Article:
Moving things back over to North American and we got a copyright case that seems to defy logic and reason. Carl Malamud wanted to perform a particularly large project that he felt was part of his civic duty. That project revolved around allowing people to be informed about what the laws say. So, he created a website called public.resources.org. From there, he published not only federal law, but state law as well for all to read. You would think that such an endeavour would be pretty non-controversial. The State of Georgia changed all that. The state, stunningly, sued Malamud for copyright infringement and even labelled him a terrorist for educating the public on the law. At issue were state laws. The state hired LexusNexus to create an annotated version of the law. The annotated version of the law includes case law that would affect how the law is enforced. This annotated version is, of course, what is enforced, not the non-annotated version. Georgia claims that they can lay a copyright claim on the annotated version, so therefore, can sue Malamud for copyright infringement for posting the law online for free. The state lost on appeal, but Malamud asked the Supreme court to weigh in despite the legal win. This is because other states were considering, or already pursuing, legal remedies against him and his site. A Supreme court decision could put many claims to rest without the costs of litigating those other cases as well.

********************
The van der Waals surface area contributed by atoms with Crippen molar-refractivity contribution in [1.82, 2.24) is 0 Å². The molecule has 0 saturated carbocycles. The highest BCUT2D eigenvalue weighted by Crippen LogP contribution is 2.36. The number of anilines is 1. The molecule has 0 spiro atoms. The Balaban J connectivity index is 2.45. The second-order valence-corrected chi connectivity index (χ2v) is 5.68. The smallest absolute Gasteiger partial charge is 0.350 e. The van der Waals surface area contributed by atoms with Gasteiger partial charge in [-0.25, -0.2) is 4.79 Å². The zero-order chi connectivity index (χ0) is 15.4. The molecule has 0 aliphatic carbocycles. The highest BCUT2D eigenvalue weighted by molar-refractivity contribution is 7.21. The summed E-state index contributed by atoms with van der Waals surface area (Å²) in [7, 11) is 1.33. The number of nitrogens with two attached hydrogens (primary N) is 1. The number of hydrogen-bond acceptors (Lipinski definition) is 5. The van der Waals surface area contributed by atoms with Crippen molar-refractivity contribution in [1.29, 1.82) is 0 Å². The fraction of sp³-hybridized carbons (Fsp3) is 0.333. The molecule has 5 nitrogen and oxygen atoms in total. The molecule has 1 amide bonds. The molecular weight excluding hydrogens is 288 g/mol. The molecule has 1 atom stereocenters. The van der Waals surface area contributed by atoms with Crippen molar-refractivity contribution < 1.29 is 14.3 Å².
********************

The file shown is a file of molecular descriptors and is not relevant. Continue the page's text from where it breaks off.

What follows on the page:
Now, our memories come home to Canada. Of course, few stories eclipse perhaps one of the biggest issues facing Canadians – the threat of Internet censorship. Multinational corporations teamed up with allies in Canada to form a two pronged approach in their attempt to create mass Internet censorship in Canada. The first prong was to target Canadian regulator, the CRTC. Their efforts were to essentially demand that they should pick and choose what Canadians be permitted to see online. Any website they don’t like would then be placed on a Canada-wide Internet blacklist. They even went so far as to demand that the Canadian regulator not only administer this wall, but they even demanded that Canadian taxpayers pay for it too. The regulator examined the details of the proposal, weighed all the facts, and came to the sensible conclusion that they should reject the idea outright. Undeterred by the defeat, multinational interests then pushed with their second prong: lobbying the federal government. They even made headway when they convinced the Heritage Committee to conduct a study that almost exclusively looks at the opinions of people who agree with Internet censorship. After that, the conclusion wound up being that the Canadian government should implement Internet censorship. The scheme seemed to be going well until it ran up against the Industry Committee. That committee decided to take a neutral approach and hear from all stakeholders. They concluded that Internet censorship isn’t exactly something to jump into and that there is reason to be skeptical about such plans. It seemed that Internet censorship was dead in Canada as a result of the clash between two committees. Then, along came the GoldTV case. In a court ruling, a judge did what many called “going rogue”. He ruled that ISPs should censor the site and their services. He cited UK law and UK court decisions as the basis for his Canadian ruling. Many law experts obviously point out that this is not how case law works by any stretch of the imagination. Naturally, the only independent ISP, TekSavvy, appealed for many obviously glaring flaws in the ruling. We expect to see an update in 2020 to see if Canadians can finally shed the threat of mass Internet censorship in Canada.